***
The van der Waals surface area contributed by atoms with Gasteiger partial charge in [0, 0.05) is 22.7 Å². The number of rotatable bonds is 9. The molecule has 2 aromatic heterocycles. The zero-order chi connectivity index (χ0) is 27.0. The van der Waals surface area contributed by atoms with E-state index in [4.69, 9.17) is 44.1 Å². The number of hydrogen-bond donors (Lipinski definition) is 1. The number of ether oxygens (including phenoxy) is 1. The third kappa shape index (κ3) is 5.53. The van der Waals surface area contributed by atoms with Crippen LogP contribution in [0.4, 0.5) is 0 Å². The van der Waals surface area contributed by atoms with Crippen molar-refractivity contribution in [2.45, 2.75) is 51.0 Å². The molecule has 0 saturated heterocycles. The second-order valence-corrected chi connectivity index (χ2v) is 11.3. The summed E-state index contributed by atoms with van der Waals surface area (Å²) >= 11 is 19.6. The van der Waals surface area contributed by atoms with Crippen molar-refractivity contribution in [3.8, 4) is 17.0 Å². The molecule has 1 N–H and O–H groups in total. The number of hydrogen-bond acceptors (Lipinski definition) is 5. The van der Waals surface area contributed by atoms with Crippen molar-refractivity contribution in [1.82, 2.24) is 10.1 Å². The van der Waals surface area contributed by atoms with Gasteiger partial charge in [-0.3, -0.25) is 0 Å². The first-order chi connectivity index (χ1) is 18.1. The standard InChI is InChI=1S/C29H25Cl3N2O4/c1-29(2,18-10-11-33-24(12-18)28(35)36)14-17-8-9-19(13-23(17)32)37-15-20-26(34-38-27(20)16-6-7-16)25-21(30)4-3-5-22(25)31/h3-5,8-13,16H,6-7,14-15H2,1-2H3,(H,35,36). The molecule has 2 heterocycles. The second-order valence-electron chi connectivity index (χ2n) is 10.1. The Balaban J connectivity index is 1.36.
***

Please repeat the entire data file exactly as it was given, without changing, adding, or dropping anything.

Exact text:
The van der Waals surface area contributed by atoms with Gasteiger partial charge in [0, 0.05) is 22.7 Å². The number of rotatable bonds is 9. The molecule has 2 aromatic heterocycles. The zero-order chi connectivity index (χ0) is 27.0. The van der Waals surface area contributed by atoms with E-state index in [4.69, 9.17) is 44.1 Å². The number of hydrogen-bond donors (Lipinski definition) is 1. The number of ether oxygens (including phenoxy) is 1. The third kappa shape index (κ3) is 5.53. The van der Waals surface area contributed by atoms with Crippen LogP contribution in [0.4, 0.5) is 0 Å². The van der Waals surface area contributed by atoms with Crippen molar-refractivity contribution in [2.45, 2.75) is 51.0 Å². The molecule has 0 saturated heterocycles. The second-order valence-corrected chi connectivity index (χ2v) is 11.3. The summed E-state index contributed by atoms with van der Waals surface area (Å²) >= 11 is 19.6. The van der Waals surface area contributed by atoms with Crippen molar-refractivity contribution in [3.8, 4) is 17.0 Å². The molecule has 1 N–H and O–H groups in total. The number of hydrogen-bond acceptors (Lipinski definition) is 5. The van der Waals surface area contributed by atoms with Crippen molar-refractivity contribution in [1.82, 2.24) is 10.1 Å². The van der Waals surface area contributed by atoms with Gasteiger partial charge in [-0.3, -0.25) is 0 Å². The first-order chi connectivity index (χ1) is 18.1. The standard InChI is InChI=1S/C29H25Cl3N2O4/c1-29(2,18-10-11-33-24(12-18)28(35)36)14-17-8-9-19(13-23(17)32)37-15-20-26(34-38-27(20)16-6-7-16)25-21(30)4-3-5-22(25)31/h3-5,8-13,16H,6-7,14-15H2,1-2H3,(H,35,36). The molecule has 2 heterocycles. The second-order valence-electron chi connectivity index (χ2n) is 10.1. The Balaban J connectivity index is 1.36.